Dominique-France Loeb-Picard

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Dominique-France Loeb Picard
Queen consort of Egypt
Pretendence 1976–1999
Spouse Fuad II (m. 1976–1996)
Issue Muhammad Ali, Prince of the Sa'id
Princess Fawzia-Latifa
Prince Fakhruddin
House Muhammad Ali Dynasty
(by marriage)
Father Robert Loeb
Mother Paule Madeleine Picard
Born (1948-11-23) 23 November 1948 (age 65)
Paris, France

Dominique-France Loeb Picard (born 23 November 1948),[1] also called Princess Fadila of Egypt, is the ex-wife of Fuad II, former King of Egypt and the Sudan.

Biography[edit]

She was born to a Jewish family in Paris as the daughter of Robert Loeb and his Catholic wife Paule-Madeleine Picard. When a student of 29 she wrote her doctoral thesis at the Sorbonne on the Psychology of Women in The Book of One Thousand and One Nights.[2]

Engagement and marriage[edit]

At Monaco's royal palace, she met and began her courtship with HM King Fuad II, whom she married on 16 April 1976 in Monaco. Although she married Fuad II after the loss of his throne, she was still styled Her Majesty Queen Fadila of Egypt by monarchists.[3] The marriage ended in divorce in 1996, and since 1999 she is styled Her Royal Highness Princess Fadila of Egypt.[4]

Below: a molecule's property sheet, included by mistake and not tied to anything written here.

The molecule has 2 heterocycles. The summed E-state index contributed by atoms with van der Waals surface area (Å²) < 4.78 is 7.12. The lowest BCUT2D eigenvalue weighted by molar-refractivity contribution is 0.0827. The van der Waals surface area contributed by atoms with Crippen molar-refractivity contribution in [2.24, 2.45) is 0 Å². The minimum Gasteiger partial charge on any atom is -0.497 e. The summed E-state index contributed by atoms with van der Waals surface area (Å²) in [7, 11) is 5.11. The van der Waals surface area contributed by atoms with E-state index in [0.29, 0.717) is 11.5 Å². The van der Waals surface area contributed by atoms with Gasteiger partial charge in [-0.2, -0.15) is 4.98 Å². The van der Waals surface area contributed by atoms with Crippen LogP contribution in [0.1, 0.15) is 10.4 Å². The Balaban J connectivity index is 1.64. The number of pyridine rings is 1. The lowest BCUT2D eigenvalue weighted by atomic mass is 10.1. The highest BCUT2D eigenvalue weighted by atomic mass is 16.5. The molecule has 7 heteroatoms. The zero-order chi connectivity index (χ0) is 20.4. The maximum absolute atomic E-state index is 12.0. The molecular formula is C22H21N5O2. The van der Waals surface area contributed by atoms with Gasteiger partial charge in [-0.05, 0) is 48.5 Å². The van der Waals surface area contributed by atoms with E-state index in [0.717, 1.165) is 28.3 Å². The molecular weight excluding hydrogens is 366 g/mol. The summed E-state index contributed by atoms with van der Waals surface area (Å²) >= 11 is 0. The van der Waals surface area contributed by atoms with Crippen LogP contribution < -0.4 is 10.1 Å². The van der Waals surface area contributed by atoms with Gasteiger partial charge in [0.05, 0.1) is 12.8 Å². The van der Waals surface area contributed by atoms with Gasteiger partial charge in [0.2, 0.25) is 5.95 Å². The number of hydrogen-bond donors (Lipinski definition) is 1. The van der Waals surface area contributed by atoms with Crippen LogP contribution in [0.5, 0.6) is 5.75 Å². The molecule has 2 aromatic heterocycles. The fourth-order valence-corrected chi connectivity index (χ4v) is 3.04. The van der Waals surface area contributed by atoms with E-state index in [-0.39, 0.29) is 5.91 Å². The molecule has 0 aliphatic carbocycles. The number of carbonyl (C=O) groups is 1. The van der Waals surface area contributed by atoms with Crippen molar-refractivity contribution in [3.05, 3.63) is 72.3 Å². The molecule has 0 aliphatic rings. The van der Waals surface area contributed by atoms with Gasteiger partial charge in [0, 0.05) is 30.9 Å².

Divorce and financial difficulties[edit]

The marriage was dissolved in 2008 with the style and title removed by Fuad. In 2002, her Paris apartment was taken from her due to her outstanding debts.[5]

Children[edit]

Egyptian Royal Family
Coats of arms of the Kingdom of Egypt and Sudan.png

They have 3 children:[4]

Titles from birth[edit]

  • 1948-1976: Miss Dominique France Loeb Picard
  • 1976-1996: Her Majesty Queen Fadila, The Queen of Egypt
  • 1996-1999: Her Royal Highness Princess Fadila of Egypt
  • 1999-present: Ms Fadila Dominique France Loeb Picard

References[edit]

  1. ^ Montgomery-Massingberd 1980, p. 37
  2. ^ "Milestones". Time. 17 October 1977. Retrieved 2010-02-28. 
  3. ^ Montgomery-Massingberd 1980, p. 20
  4. ^ a b Buyers, Christopher. "The Muhammad 'Ali Dynasty: Genealogy". The Royal Ark. Retrieved 2010-02-28. 
  5. ^ Webster, Paul (16 September 2002). "Egypt's last queen ousted from palatial Parisian apartment". The Guardian. Retrieved 2010-02-28. 

Bibliography[edit]

Montgomery-Massingberd, Hugh, ed. (1980). "The Royal House of Egypt". Burke's Royal Families of the World. Volume II: Africa & the Middle East. London: Burke's Peerage. pp. 20–37. ISBN 978-0-85011-029-6. OCLC 18496936.